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by Jackson Kungu

Mould spores are tiny structures produced by moulds for reproduction purposes. They are so small that we can hardly see some of them even when magnified 400 times. One cubic meter of outdoor air may contain as many as 100,000 spores. The volume of air we inspire at rest per minute is estimated at 10 liters. Therefore, in an hour we inhale close to 600,000 spores. The air in working environments including moldy buildings may contain up to 1,000,000,000 spores per cubic meter of air.

In indoor environments moulds grow on moist surfaces such as the drywall, wallpaper, carpet, baseboards and heating, ventilation and air-conditioning systems (HVACs). As these moulds grow, a stage is reached when they produce spores. The spores become airborne after drying out or disturbed.

Why are these spores so dangerous to our health? About 20% of the population is allergic to mould spores. Apart from being allergenic, spores of some mould species such as Stachybotrys contain toxic compounds called mycotoxins. Symptoms associated with mould spores may include allergy, headache and fatigue, running nose, sneezing, coughing, pneumonia and Asthma among others. Young children, the elderly and people undergoing medical treatment are particularly susceptible to mould spores.

How can we control indoor mould spores? It is extremely difficult to get rid of spores completely. We can, however, reduce their numbers by controlling mould growth in our houses or offices. Mould growth is associated with moisture problem as a result of flooding, leaks in roofs or plumbing and condensation in case of poor ventilation or inadequate insulation. The key to controlling mould growth is keeping our houses or offices dry by maintaining low relative humidity (below 70%) thus eliminating or slowing the growth of most mould species. Any water leakage should be repaired immediately and the water dried out within 48 hours. Constant monitoring for mould growth in the kitchen, bathrooms, window frames, carpets and baseboards is recommended. The earlier the mould is discovered the cheaper and easier it is to get rid of the problem.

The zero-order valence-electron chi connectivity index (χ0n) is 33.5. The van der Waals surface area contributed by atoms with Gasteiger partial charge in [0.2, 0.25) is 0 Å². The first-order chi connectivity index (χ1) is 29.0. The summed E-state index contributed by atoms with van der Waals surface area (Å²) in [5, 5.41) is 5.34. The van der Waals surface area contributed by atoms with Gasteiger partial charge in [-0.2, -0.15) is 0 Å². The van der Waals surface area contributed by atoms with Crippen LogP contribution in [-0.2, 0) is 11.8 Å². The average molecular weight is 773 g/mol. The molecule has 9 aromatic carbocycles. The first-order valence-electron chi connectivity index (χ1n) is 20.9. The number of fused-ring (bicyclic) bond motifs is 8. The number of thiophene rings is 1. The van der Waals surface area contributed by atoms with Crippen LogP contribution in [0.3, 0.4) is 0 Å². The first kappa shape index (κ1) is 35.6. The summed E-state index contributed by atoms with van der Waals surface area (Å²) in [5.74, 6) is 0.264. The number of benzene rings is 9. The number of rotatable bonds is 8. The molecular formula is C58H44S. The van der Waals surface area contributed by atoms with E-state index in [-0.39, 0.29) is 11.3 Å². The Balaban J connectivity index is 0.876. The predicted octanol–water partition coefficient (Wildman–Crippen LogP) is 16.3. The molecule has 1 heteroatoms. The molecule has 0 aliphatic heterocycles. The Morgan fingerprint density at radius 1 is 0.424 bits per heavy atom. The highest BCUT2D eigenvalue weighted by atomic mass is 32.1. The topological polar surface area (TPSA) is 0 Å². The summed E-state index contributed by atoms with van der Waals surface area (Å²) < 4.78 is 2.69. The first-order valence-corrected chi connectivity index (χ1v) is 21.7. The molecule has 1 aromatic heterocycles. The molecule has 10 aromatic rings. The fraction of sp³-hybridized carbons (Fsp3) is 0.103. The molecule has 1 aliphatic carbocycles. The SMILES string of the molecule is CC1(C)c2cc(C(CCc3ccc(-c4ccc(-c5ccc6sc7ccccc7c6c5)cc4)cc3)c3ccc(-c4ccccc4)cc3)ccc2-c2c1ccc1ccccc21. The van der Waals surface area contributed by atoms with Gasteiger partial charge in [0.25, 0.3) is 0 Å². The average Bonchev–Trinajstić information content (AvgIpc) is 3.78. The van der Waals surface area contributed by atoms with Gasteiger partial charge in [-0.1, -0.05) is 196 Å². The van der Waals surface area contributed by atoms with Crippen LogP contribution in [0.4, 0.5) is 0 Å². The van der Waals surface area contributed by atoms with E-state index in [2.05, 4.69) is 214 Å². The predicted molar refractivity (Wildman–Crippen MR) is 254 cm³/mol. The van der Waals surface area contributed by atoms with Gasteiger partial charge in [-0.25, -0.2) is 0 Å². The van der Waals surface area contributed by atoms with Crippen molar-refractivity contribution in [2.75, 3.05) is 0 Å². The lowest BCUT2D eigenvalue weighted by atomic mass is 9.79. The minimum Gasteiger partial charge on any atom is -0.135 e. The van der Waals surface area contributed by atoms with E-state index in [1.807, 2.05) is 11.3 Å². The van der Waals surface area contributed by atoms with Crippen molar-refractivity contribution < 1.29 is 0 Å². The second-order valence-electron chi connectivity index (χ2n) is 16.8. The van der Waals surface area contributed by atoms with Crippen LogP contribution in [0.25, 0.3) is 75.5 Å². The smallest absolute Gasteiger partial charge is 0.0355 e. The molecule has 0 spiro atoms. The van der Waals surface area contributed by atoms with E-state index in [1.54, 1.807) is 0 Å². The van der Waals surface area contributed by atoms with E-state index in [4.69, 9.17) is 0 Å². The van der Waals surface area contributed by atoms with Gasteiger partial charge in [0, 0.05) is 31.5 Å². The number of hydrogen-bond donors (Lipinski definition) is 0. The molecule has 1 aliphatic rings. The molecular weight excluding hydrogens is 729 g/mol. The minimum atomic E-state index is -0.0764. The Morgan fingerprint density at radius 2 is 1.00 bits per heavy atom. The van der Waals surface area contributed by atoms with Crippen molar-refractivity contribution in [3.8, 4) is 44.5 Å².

What should you do if you notice mould growing in your house or office? Do not panic! Seek professional advice. Not all moulds are dangerous to health, but no mould should be allowed to grow in our dwellings. Also the health effects of indoor moulds depend on the amount of mould one has been exposed to, length of time of exposure, the types of moulds present and individual’s resistance. Therefore, presence of mould does not necessarily mean the occupants have been exposed.

Which are the most dangerous moulds? People have come to believe that black moulds are the most dangerous. The truth is, color does not determine whether a mould is of health concern or not. To know whether a mould is dangerous or not requires the mould to be identified by a qualified mycologist.

About the Author

Dr. Jackson Kung’u is a Microbiologist who has specialized in the field of mycology (the study of moulds and yeasts). Dr. Kung’u provides how-to advice and identification services for indoor mould and bacteria to homeowners, environmental consultants, institutions and indoor air quality professionals across Canada. Get more information about indoor mould and bacteria at

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